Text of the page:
Psychology (Ph.D. Code: PSY)
Fields of study: Clinical, cognitive, and social psychology; neuroscience and behavior; visual perception. The program offers doctoral study for students who intend to become psychological scientists or scientist-practitioners. Students who plan to terminate their studies with the master’s degree are not encouraged to apply. Admission is not limited to students with undergraduate backgrounds in psychology. Theory, method, and research experience in a number of areas of psychological science are emphasized. Course requirements are organized into the three broad areas of cognitive science, neuroscience, and clinical science. Students have intensive research training with individual faculty in the areas of clinical psychology, cognition, functional imaging, perception, psychobiology, sensory neurophysiology, and social psychology. Students in clinical psychology are also provided with extensive training in clinical skills. Major practicum facilities in which students receive supervised clinical and/or applied research training are found in the Vanderbilt Medical Center and other institutions in Nashville. The department is in a building which offers generous laboratory space for individual and group experiments with human subjects, and facilities for animal experimentation. It has a computerized classroom and connections to the campus mainframe computers. Computerized equipment for neuroanatomy, neurophysiology, and psychophysics is also available and is especially suited for work on sensory systems. Human subjects are available through a University research pool, Vanderbilt clinics, and the local school system. In addition, the department has an animal facility providing a wide variety of species, including fish, rodents, and primates.
Graduate enrollment: In residence 37;
average in entering class 5-8
Address: 111 21st Avenue South; 37240
Phone: (615) 322-2874
Psychology and Human Development (M.S., Ph.D. Code: GPSY)
Fields of study: Clinical, cognitive studies, community, developmental, and quantitative psychology. The Clinical program focuses primarily on issues facing children and families. Faculty members study the development of aggressive behavior and depression in children and adolescents; psychological factors accompanying developmental disability and chronic physical disease; the role of communities in mental health; cognitive intervention for learning and behavioral problems; and the delivery of mental health services to children, youth, and families. The goal of the clinical program is to educate psychologists as scientists and practitioners so that they may pursue a variety of career paths. The Cognitive Studies program focuses on laboratory- and field-based research into cognitive processes as they occur in formal and informal learning situations. Areas of research emphasis include cognition, instruction, and technology; cognitive development; expert-novice performances and individual differences in cognitive skills; family and community contexts for learning; language and text processing; perceptional-motor coordination; relationships between cognition and emotion; spatial representation and reasoning; and social behavior. The Community Psychology program is oriented to action-research-based strategies of assessment and intervention in such settings as family, school, neighborhood, and city. The Developmental specialty emphasizes research aimed at understanding basic processes of development and the application of these understandings to practical problems. The research focuses on social relations, personality, language, cognition, and perception, as related to normative development as well as to disabilities such as psychopathology, mental retardation, and blindness. The Program in Quantitative Methods focuses on methods for designing studies and analyzing data for two interrelated forms of behavioral and social change: (1) change that comes about due to naturally occurring developmental processes; and (2) change that is instigated through deliberate intervention strategies and experimentation. In both arenas, an integrated approach to the analysis of change is emphasized that involves in-depth consideration of measurement, research design, statistical theory, principles of data analysis, research synthesis and the reporting of findings. In particular, the program focuses on development and application of statistics, measurement, and research design to applied practical problems in social research generally, with specific emphasis on problems in psychology, education and program evaluation.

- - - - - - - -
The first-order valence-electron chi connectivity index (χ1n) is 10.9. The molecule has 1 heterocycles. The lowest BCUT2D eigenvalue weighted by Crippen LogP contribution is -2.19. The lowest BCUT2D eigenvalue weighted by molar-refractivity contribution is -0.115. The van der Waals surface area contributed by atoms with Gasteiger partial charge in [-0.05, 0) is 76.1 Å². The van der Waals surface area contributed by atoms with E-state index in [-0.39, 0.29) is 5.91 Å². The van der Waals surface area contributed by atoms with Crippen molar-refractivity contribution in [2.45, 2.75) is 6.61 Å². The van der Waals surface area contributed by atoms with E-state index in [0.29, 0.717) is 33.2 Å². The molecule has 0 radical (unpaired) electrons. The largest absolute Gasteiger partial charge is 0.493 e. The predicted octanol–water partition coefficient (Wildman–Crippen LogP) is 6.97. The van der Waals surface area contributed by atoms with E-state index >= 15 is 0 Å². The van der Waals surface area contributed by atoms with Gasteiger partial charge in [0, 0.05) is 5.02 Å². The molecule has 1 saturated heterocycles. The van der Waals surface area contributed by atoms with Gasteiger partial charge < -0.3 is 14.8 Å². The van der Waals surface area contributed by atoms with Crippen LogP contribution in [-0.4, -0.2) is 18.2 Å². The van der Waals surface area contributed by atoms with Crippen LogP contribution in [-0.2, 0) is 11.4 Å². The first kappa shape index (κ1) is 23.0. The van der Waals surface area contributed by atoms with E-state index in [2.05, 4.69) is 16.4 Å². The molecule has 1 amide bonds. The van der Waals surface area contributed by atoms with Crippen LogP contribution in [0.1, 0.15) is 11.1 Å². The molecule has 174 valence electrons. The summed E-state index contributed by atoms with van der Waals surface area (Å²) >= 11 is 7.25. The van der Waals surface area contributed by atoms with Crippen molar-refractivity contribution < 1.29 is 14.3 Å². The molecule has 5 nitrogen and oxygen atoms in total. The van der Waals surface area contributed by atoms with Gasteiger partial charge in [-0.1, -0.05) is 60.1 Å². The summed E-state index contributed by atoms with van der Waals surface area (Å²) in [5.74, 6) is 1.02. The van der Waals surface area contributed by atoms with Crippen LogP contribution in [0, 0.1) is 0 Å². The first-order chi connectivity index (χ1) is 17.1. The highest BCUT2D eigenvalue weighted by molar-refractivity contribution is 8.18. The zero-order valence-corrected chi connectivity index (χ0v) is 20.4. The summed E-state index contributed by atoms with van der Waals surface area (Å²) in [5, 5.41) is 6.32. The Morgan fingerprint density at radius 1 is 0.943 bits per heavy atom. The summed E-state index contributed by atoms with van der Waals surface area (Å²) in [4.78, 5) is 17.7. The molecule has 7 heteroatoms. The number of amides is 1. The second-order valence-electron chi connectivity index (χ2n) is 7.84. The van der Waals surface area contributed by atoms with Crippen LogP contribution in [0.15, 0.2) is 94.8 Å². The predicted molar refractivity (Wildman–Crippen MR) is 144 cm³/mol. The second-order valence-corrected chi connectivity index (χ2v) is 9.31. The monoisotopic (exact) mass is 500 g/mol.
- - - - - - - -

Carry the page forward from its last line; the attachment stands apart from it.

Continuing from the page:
Faculty: 34, plus many research and clinical affiliates
Graduate enrollment: In residence: about 60;
average in entering class 10-12
Address: Box 512 Peabody Station; 37203
Phone: (615) 322-8141 Fax: (615) 343-9494
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Psychology (Ph.D. Code: PSY)